Seville’s proximity to jamón-making towns in Andalucía and the neighbouring Extremadura means that, for meat eaters, the city is full of the incredible jamón ibérico, and Ibérico pork features throughout the city’s restaurant menus.

Tapas is the name of the game here, with simple and unassuming tapas restaurants making for an always stellar light lunch, while there are more upmarket destination restaurants serving contemporary takes on Spanish cuisine available, too.

Make sure you take home a jar or two of the city’s famous Seville orange marmalade.


What to see

Similarly placed in the region of Andalucía, Malaga is a beachside city on the Costa del Sol, in the very south of the country.

That means the same beautiful weather and gorgeous Moorish architecture as Seville, but fantastic beaches dotted around the region, too.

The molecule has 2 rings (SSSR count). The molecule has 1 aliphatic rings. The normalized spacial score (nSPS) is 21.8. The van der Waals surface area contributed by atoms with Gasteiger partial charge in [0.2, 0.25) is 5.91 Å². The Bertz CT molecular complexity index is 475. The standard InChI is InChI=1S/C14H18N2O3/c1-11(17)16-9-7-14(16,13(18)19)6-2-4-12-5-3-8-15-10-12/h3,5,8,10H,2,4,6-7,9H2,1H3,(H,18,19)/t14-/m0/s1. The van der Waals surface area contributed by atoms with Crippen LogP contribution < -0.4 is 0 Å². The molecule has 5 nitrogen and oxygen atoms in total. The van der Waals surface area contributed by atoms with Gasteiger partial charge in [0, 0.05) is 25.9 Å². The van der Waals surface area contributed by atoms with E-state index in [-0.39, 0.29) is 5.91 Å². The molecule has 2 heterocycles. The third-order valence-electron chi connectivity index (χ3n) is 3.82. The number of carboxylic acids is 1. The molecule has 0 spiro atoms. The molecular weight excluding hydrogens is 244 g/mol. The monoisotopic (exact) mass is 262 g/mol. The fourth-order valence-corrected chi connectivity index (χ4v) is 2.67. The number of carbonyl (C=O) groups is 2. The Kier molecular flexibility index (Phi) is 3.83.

Malaga is a port city; the Port of Málaga area is great for a wander – the harbour’s superyachts frame a beautiful seaside district, lined with palm trees and full of great shops and restaurants.

What to do

The Museo de Málaga, which opened in 2016, is one of the biggest museums in Spain, featuring a huge range of fine art and archeology across its three stories.

If you’re looking for an afternoon of swimming and sunbathing, though, the Playa de la Malagueta is close to the city.

And for a bit of history, the Alcazaba – a Moorish medieval fortress – is beautifully preserved and with amazing sea views, and close by is the 10th-century Castillo de Gibralfaro, boasting some of the best views in the city.

Both are a reminder of the deep and rich history of one of the oldest cities in Europe.

What to eat and drink

Like its cousin Seville, classic tapas is the order of the day in Malaga’s bolthole restaurants, but its proximity to the sea means there’s plenty of fresh fish and seafood on offer, usually caught earlier in the day.

Fritura Malagueña is the given name to Malaga’s version of fritto misto, usually made with cod, squid and juicy prawns fried in crisp batter and served with a wedge of lemon.